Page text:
Most people didn’t think much of Buffalo’s near-monumental upset. But for Riddle and his players, it was a huge moment.
“The bulk of the team, they’ve played close to 80 games together,” Riddle said. “They’ve had that trip to England, they’ve played in a MAC Championship match and I really think that those were the things that got us over the line.”
UB entered this year with more expectations than in years past, but still, nobody expected them to become a national contender. They’re still not where they want to be just yet, but people are starting to take notice of the program’s rebuild. After a 7-0-0 start to the season, the Bulls received more votes for the NCAA Top 25 than any team in the country to not be ranked. They have received votes for a national ranking in every poll this season since.
Cicerone has removed any doubt that he is one of the best players in the nation. He leads the country with 29 total points and is tied for the country lead with 11 goals. Defensively, the Bulls have kept a clean sheet seven times this season in 11 games.
“We work for each other,” Cicerone said. “We have great chemistry on this team, off the field we’re always hanging out, always best friends with each other and I think our desire to work for each other is our identity as a team.”
In a conference where programs like Akron and West Virginia are able to recruit blue-chip prospects year after year, UB’s team chemistry is what makes them more than the sum of their parts. As a unit, they are as in sync as any team in the conference. Few teams in the nation have as much experience playing together as Buffalo.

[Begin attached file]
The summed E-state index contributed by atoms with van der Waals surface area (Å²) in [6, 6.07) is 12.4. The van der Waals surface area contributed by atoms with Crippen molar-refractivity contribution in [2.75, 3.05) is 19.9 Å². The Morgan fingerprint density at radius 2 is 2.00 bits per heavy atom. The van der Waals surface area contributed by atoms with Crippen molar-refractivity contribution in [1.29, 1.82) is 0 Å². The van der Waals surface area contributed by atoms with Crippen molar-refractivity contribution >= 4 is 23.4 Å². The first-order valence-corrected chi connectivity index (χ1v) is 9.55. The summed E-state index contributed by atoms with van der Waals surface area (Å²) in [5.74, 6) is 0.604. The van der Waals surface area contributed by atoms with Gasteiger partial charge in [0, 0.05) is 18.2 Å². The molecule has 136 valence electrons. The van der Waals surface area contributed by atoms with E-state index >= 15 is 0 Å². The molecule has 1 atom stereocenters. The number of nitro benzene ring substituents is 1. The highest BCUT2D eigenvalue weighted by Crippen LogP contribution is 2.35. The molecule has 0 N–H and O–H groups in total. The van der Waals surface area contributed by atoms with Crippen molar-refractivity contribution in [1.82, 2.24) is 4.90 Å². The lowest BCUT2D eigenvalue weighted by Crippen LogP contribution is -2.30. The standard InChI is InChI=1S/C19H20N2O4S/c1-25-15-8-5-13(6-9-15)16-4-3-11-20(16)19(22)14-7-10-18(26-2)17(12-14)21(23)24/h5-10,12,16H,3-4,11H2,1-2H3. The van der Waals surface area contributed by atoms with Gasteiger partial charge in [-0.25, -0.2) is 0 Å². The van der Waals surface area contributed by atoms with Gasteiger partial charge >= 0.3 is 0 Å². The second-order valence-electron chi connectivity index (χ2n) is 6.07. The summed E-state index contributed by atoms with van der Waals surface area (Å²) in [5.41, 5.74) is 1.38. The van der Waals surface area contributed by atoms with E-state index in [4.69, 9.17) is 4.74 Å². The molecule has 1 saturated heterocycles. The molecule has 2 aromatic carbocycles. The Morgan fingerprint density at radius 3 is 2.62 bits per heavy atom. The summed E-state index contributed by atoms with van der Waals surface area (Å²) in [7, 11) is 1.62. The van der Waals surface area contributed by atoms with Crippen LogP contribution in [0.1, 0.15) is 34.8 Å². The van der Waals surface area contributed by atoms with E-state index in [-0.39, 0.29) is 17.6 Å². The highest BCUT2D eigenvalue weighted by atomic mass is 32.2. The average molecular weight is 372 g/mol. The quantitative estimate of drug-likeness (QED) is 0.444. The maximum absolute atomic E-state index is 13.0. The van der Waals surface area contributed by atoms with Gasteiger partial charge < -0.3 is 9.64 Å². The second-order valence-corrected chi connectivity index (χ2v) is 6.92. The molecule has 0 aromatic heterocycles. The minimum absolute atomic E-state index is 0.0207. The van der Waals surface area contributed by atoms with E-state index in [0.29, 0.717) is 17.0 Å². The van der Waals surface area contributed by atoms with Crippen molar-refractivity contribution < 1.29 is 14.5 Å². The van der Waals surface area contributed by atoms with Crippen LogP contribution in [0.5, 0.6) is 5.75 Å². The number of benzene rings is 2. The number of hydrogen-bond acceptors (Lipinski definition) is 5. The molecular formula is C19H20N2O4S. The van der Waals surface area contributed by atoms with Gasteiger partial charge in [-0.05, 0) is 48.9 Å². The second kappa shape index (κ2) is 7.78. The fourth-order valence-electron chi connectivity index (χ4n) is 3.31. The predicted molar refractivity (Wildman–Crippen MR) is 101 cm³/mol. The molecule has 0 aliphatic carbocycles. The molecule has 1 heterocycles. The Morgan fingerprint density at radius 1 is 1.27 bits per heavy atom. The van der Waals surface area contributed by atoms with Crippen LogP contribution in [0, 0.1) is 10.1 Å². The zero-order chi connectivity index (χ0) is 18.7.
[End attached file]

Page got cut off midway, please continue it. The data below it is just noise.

As they approach the most important slate of games the program has played in over a decade, Buffalo’s core has its sights set on the NCAA Tournament.
“They’ve achieved what they wanted to achieve except one thing, which is make the NCAA Tournament,” Riddle said.
As long as Riddle is pulling the strings, there’s no doubt Buffalo can and will remain competitive. But whether or not they can become the national powerhouse they’ve set out to become will hinge greatly on the remainder of this season.
“Nobody’s going to recognize us as a winning program until we get the MAC Championship, or into the NCAA Tournament,” Cicerone said.
With their core of players now all grown up, it’s time for Buffalo to make a run in the postseason if they want to have a chance at becoming a national power in the future. Even if they can’t win the MAC Championship, they have a chance at an at-large bid to the NCAA Tournament with a strong showing in conference play.
In a tough conference, as of right now, UB men’s soccer still remains in a familiar position: underdog. But Riddle and his players refuse to accept that they’re anybody’s underdog. They’ve been waiting four years for this moment and they’re ready to introduce themselves and their school to the world.
“We’re Buffalo and we’re always going to fight against the reputation of the program,” Riddle said. “All we gotta do is keep winning and proving people wrong and I’m confident we will do so.”
Michael Akelson is the senior sports editor and can be reached at firstname.lastname@example.org